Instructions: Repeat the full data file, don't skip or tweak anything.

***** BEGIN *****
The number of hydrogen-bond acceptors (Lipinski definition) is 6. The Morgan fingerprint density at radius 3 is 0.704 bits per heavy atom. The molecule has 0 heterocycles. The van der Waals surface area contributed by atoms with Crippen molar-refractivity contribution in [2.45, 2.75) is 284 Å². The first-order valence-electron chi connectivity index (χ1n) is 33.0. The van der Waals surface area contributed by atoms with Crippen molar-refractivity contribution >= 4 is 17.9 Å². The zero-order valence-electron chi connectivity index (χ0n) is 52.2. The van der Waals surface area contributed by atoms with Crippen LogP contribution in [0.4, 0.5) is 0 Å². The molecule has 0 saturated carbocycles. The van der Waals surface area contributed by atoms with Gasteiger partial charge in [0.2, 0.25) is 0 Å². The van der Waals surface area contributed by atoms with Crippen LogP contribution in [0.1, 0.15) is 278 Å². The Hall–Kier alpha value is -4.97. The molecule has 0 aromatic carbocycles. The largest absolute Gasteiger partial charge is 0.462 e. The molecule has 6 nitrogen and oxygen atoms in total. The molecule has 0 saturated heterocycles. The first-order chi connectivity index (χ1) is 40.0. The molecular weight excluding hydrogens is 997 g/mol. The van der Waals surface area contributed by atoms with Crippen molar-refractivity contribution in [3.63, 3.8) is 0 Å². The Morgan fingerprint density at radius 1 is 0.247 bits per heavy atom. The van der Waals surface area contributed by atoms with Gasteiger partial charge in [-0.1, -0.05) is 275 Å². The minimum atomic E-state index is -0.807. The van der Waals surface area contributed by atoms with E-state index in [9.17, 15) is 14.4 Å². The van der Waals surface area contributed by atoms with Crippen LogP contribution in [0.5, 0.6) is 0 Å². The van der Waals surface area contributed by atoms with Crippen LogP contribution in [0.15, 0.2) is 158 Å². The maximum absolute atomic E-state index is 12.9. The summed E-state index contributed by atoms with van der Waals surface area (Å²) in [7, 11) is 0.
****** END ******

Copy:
The number of hydrogen-bond acceptors (Lipinski definition) is 6. The Morgan fingerprint density at radius 3 is 0.704 bits per heavy atom. The molecule has 0 heterocycles. The van der Waals surface area contributed by atoms with Crippen molar-refractivity contribution in [2.45, 2.75) is 284 Å². The first-order valence-electron chi connectivity index (χ1n) is 33.0. The van der Waals surface area contributed by atoms with Crippen molar-refractivity contribution >= 4 is 17.9 Å². The zero-order valence-electron chi connectivity index (χ0n) is 52.2. The van der Waals surface area contributed by atoms with Crippen LogP contribution in [0.4, 0.5) is 0 Å². The molecule has 0 saturated carbocycles. The van der Waals surface area contributed by atoms with Gasteiger partial charge in [0.2, 0.25) is 0 Å². The van der Waals surface area contributed by atoms with Crippen LogP contribution in [0.1, 0.15) is 278 Å². The Hall–Kier alpha value is -4.97. The molecule has 0 aromatic carbocycles. The largest absolute Gasteiger partial charge is 0.462 e. The molecule has 6 nitrogen and oxygen atoms in total. The molecule has 0 saturated heterocycles. The first-order chi connectivity index (χ1) is 40.0. The molecular weight excluding hydrogens is 997 g/mol. The van der Waals surface area contributed by atoms with Crippen molar-refractivity contribution in [3.63, 3.8) is 0 Å². The Morgan fingerprint density at radius 1 is 0.247 bits per heavy atom. The van der Waals surface area contributed by atoms with Gasteiger partial charge in [-0.1, -0.05) is 275 Å². The minimum atomic E-state index is -0.807. The van der Waals surface area contributed by atoms with E-state index in [9.17, 15) is 14.4 Å². The van der Waals surface area contributed by atoms with Crippen LogP contribution in [0.5, 0.6) is 0 Å². The van der Waals surface area contributed by atoms with Crippen LogP contribution in [0.15, 0.2) is 158 Å². The maximum absolute atomic E-state index is 12.9. The summed E-state index contributed by atoms with van der Waals surface area (Å²) in [7, 11) is 0.